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Mutka: Yogi believes young Hoosiers can (w) hoop it up

Ben Jones Yogi Ferrell

Ben Jones, Yogi Ferrell

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Updated: December 6, 2013 6:10AM



Questions ... So many questions.

Having lost three-fourths of their offensive production and 70 percent of their rebounding, Tom Crean’s Hoosiers face an uncertain future.

In the Big Ten only Illinois is younger than Indiana, which is why middle-of-the-pack seems a safe choice for those disposed to making predictions.

Cream and Crimson? Make that Cream and Green, school colors which would best suit a roster with six talented, but untested freshmen.

“We lost four guys who scored over 1,100 points,” said Crean, presiding over the pity-party before his natural optimism surfaced. “We’ve got the culture moving in the right direction.”

Early leadership will be supplied by point guard Yogi Ferrell and chippy Will Sheehey, who graduates from sixth man to starter. They had ample time to discuss their changing roles this summer, bonding as roommates on the U.S. team which competed in the World Games in Russia.

It’s up to them to define situational basketball for rookies like 6-10 Noah Vonleh and 6-7 Troy Williams.

“We won a (Big Ten) championship last year because our guys understood situational basketball,” Crean said. “That’s new to this team.”

The upbeat IU coach is impressed with the special work ethic of Vonleh, who soaks up basketball knowledge like a sponge. Good to know about IU’s highest ranked recruit, who just turned 18.

“He understands how much he has to learn,” Crean said. “He’s got to be more demanding with his body and his voice.”

Crean also refers to Williams as the most talented athlete he’s ever coached.

Graduate student Evan Gordon, who started at Liberty and Arizona State before returning to his Hoosier roots, supplies ready-made seasoning. He shares the genes of former IU star Eric Gordon, who now toils in the NBA.

Maturity is not an issue with Ferrell. Wise beyond his years, the cerebral sophomore talked about what goes on between a player’s ears.

“Basketball is 70 percent mental, 30 percent physical,” he said at the annual Big Ten basketball media day. “I think I’m up with that.”

Michigan State, Michigan and Ohio State have received most of the preseason hype, which means reduced pressure. IU will be the hunter, not the hunted. Ferrell understands that. You won’t catch him pouting about perceived lack of respect.

“It’s a little different,” he admits. “We might have a few doubters out there, but we try not to pay attention to what’s coming from the outside.”

Last year Yogi deferred to NBA defectors Cody Zeller and Victor Oladipo. Now it’s his turn to embrace the spotlight. Part of it is being more vocal.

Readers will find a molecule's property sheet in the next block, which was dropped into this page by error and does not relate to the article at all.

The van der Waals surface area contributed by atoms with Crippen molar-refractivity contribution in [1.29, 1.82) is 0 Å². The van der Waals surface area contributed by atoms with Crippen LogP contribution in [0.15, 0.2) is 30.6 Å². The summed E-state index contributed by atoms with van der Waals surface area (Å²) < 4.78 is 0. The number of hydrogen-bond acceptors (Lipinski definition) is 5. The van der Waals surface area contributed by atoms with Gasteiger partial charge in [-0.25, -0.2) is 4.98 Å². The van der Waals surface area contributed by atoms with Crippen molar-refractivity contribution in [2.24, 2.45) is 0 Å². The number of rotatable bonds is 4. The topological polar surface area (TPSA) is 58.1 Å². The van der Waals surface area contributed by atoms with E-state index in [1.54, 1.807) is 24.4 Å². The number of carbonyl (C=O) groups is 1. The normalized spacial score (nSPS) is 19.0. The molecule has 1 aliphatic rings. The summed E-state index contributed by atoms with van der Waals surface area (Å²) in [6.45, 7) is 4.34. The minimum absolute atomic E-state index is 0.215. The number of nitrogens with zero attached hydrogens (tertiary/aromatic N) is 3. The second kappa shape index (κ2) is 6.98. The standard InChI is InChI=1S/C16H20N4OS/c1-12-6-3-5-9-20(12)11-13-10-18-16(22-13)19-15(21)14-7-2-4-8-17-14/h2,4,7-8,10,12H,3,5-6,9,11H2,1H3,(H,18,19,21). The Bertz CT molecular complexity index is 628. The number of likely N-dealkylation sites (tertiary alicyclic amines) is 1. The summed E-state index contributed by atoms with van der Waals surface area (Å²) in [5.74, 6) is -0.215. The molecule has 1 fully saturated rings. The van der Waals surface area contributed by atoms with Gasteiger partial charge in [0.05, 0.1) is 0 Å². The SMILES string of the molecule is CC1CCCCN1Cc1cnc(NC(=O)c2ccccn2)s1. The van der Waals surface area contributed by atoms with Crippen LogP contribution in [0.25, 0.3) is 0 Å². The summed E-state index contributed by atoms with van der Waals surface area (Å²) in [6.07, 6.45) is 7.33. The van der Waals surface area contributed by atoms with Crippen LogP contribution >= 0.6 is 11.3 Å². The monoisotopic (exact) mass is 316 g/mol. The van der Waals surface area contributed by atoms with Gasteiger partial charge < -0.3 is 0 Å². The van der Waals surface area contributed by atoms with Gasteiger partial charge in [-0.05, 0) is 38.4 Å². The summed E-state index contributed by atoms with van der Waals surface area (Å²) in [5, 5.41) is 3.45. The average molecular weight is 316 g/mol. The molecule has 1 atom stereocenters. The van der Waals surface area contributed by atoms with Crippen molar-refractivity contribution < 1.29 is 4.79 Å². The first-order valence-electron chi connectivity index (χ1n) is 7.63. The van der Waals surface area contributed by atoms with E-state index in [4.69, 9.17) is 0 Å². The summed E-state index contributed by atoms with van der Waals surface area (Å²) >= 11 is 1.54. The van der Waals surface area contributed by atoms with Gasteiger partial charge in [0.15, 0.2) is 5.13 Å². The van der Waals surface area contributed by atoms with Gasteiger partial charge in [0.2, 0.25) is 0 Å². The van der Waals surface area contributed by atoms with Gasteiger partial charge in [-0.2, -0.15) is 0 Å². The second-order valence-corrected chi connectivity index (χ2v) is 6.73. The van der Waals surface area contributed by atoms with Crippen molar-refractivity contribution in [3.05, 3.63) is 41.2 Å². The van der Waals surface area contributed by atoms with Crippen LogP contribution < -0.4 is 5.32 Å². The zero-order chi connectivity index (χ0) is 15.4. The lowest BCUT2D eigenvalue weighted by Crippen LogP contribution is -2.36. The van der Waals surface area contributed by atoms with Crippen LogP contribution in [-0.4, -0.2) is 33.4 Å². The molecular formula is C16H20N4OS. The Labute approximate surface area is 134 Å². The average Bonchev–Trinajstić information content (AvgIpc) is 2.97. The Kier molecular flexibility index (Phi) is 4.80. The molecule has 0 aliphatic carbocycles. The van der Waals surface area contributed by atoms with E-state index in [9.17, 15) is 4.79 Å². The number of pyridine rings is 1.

“I was playing with guys who knew the ropes,” he said. “They took me under their wing. Cody and Victor brought a workmanlike mentality and it paid off.”

Ferrell led IU in assists, which was to be expected. Scoring will require an upgrade since the selfless rookie only averaged 7.6 points.

“I may have to score a little more,” he concedes, “but being a point guard I’m not trying to force anything.”

Sheehey tends to speak in generalities, revealing very little about his role. Lob him a question and he’ll seldom provide the anticipated answer. He won’t even agree that he should be starting.

Leery of media hype, he suggested it might have affected the Hoosiers last season. Critics suggest they underachieved in the NCAA tournament, bowing out with a Sweet Sixteen loss to Syracuse, which advanced to the Final Four before losing to Michigan.

“We might have gotten carried away,” he said.

Being the strong silent type, he prefers leadership by example.

“If you do things the right way they will follow,” he said.

Working out in the weight room is part of the process.

“We have a leader board in there,” Sheehey said. “Every name is on it. It’s a daily competition. Some guys are better at squat, others at bench (press). Most guys aren’t good at both, but I’m pretty good all-around.”

Sheehey will flex his biceps early and often against a demanding non-conference schedule. Here’s a breakdown of early tests (last year’s record in parenthesis):

Washington (18-16)

The tall Huskies will muscle with San Francisco transfer Perris Blackwell, a 6-9, 260-pound powerhouse; and point guard C.J. Wilcox, who led them in scoring.

Syracuse (30-10)

The reloading Orange might struggle early. Their only returning full-time starter is 6-8 C.J. Fair, who averaged 14.5 points and seven rebounds.

Notre Dame (25-10)

Coming off their seventh straight 20-win season, the Irish make their long-awaited jump from the (not so) Big East to the ACC. Coach Mike Brey will introduce them with four returning starters.

Stony Brook (25-8)

Coming off their best season in history, the Seawolves return three double-figure scorers in Anthony Jackson, Dave Coley and Jameel Warney. They made it to the second round in the NIT before being dispatched by Iowa.

Wake up call

Iowa’s Hawkeyes are my choice for most likely to overachieve in the Big Ten. They return their top five scorers from a 25-13 season. Seven of their league losses were by four points or less.

Coach Fran McCaffery’s sleeping giants were NIT runners-up to Scott Drew’s Baylor Bears. Over the summer they also toured France and England, going 5-and-1 against professional teams.

Season ticket sales are closing in on 10,000 for the first time in more than a decade, reflecting a feverish basketball renaissance in Iowa City.



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